The curry paste can be pounded in a mortar and pestle or blended; if you choose to blend it, you'll need to add one cup of water to help break down the fibrous aromatics into a smooth paste. While blending will produce a more puréed paste with less textural nuance than a pounded paste, it's a completely acceptable quick method to make curry pastes for water-based curries. (A word of warning: The turmeric in the paste may stain your blender jar.)
This curry is best paired with side dishes that can counter its sour and spicy flavor profile, like galam plee pad nam pla (stir-fried cabbage with fish sauce and garlic) or a Thai omelette. And, as always, serve the curry and sides with jasmine rice.
- For the Curry Paste (see note):
- 1 teaspoon (4g) Diamond Crystal kosher salt
- 20 dried Thai chiles (8g), stemmed
- 15 fresh green or red Thai chiles (15g), stemmed
- One 4-inch (15g) piece fresh turmeric, thinly sliced
- 4 medium garlic cloves (20g)
- 2 small shallots (40g), quartered
- 1 tablespoon (30g) Thai shrimp paste
- For the Curry:
- 3 tablespoons (80g) tamarind paste
- 1 1/2 teaspoons (12g) palm sugar (see note)
- 3 tablespoons (45ml) fish sauce
- 6 1/2 ounces (about 2 cups; 185g) green papaya, peeled and cut into 2-inch by 1/2- inch-thick pieces, from 1 green papaya (see note)
- Two 6-ounce (170g) skin-on red snapper fillets, cut into 2-inch pieces
- 1 tablespoon (15ml) fresh lime juice from 1 lime
- Cooked jasmine rice, for serving
For the Curry Paste: If Using a Mortar and Pestle: Combine salt and dried chiles in a granite mortar and pestle and pound until chiles are broken down into small pieces, about 2 minutes. Pounding thoroughly between each addition to break down and incorporate ingredients into the paste (3 to 4 minutes of pounding per addition), add in the following order: fresh chiles; turmeric; garlic and shallots; shrimp paste. It should take about 15 minutes total to pound ingredients into a very fine paste with just a few visible pieces of fresh chile skin.
If Using a Blender: Combine salt, dried and fresh chiles, turmeric, garlic, shallots, and shrimp paste in a blender jar with 1 cup (240ml) water. Blend on high speed until smooth, 2 to 3 minutes.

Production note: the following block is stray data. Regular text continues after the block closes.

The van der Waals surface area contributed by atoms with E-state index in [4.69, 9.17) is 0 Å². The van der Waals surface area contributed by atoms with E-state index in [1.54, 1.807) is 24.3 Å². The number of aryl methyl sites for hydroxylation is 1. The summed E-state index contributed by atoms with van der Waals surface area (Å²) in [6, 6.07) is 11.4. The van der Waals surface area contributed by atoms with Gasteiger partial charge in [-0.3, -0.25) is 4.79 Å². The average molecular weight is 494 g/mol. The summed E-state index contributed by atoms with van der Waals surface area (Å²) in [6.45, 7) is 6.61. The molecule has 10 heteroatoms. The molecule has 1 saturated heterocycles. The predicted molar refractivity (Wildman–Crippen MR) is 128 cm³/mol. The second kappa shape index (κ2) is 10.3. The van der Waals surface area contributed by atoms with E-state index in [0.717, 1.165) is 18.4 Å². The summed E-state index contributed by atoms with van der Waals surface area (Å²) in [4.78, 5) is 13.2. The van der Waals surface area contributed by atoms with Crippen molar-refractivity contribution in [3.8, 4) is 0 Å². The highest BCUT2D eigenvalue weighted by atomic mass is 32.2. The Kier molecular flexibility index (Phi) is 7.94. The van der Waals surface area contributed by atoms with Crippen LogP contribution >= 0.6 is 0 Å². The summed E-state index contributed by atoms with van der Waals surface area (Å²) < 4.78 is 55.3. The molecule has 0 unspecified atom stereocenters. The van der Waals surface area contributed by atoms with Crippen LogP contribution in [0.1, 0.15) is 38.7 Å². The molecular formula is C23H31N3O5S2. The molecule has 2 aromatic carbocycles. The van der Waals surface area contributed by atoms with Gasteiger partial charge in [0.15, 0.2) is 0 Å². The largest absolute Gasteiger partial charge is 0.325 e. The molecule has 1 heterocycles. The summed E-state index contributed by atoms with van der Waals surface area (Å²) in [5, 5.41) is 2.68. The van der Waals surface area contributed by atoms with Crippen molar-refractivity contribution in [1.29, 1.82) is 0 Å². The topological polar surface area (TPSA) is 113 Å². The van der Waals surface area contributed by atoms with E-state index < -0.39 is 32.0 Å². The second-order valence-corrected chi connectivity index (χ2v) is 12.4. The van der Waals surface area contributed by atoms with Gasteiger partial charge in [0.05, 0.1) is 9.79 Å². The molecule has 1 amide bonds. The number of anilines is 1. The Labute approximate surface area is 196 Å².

For the Curry, If Using Pounded Paste: In a 3-quart saucepan, whisk together curry paste and 1 cup (240ml) water until well combined. Once thoroughly incorporated, add 3 cups (710ml) water, tamarind, palm sugar, and fish sauce, and stir to combine.
If Using Blended Paste: In a 3-quart saucepan, combine curry paste, 3 cups (710ml) water, tamarind, palm sugar, and fish sauce and stir to combine.
Bring to a boil over medium-high heat, add papaya and cook, stirring occasionally, until papaya is just beginning to soften but is still crunchy, 5 to 7 minutes. You may notice foam rising to the surface; this is normal, and should not be skimmed.
Add snapper and, using a spoon, gently submerge pieces in the curry. Continue to cook, gently stirring occasionally, until fish is opaque and just cooked through, 2 to 3 minutes. Remove from heat, and stir in lime juice.
Transfer curry to a large serving bowl or divide between individual bowls. Serve immediately with cooked jasmine rice.
Granite mortar and pestle, 3-quart saucepan
Palm sugar can be found in Thai markets, as well as some nationwide supermarket chains like HMart, and also online.
Green papaya is an unripe papaya that has pale white/green flesh. It is crisp and isn't sweet like a ripe orange papaya. Green papaya can be found in Southeast Asian markets.
Store-bought curry paste can be substituted for this recipe. Use one 4-ounce can of gaeng leung curry paste, which is often labeled as yellow sour curry paste.
Make-Ahead and Storage
The curry paste can be made in advance and refrigerated in an airtight container, with plastic wrap pressed directly against the surface of the paste to prevent it from drying out, for up to 1 week. The finished curry is best enjoyed immediately.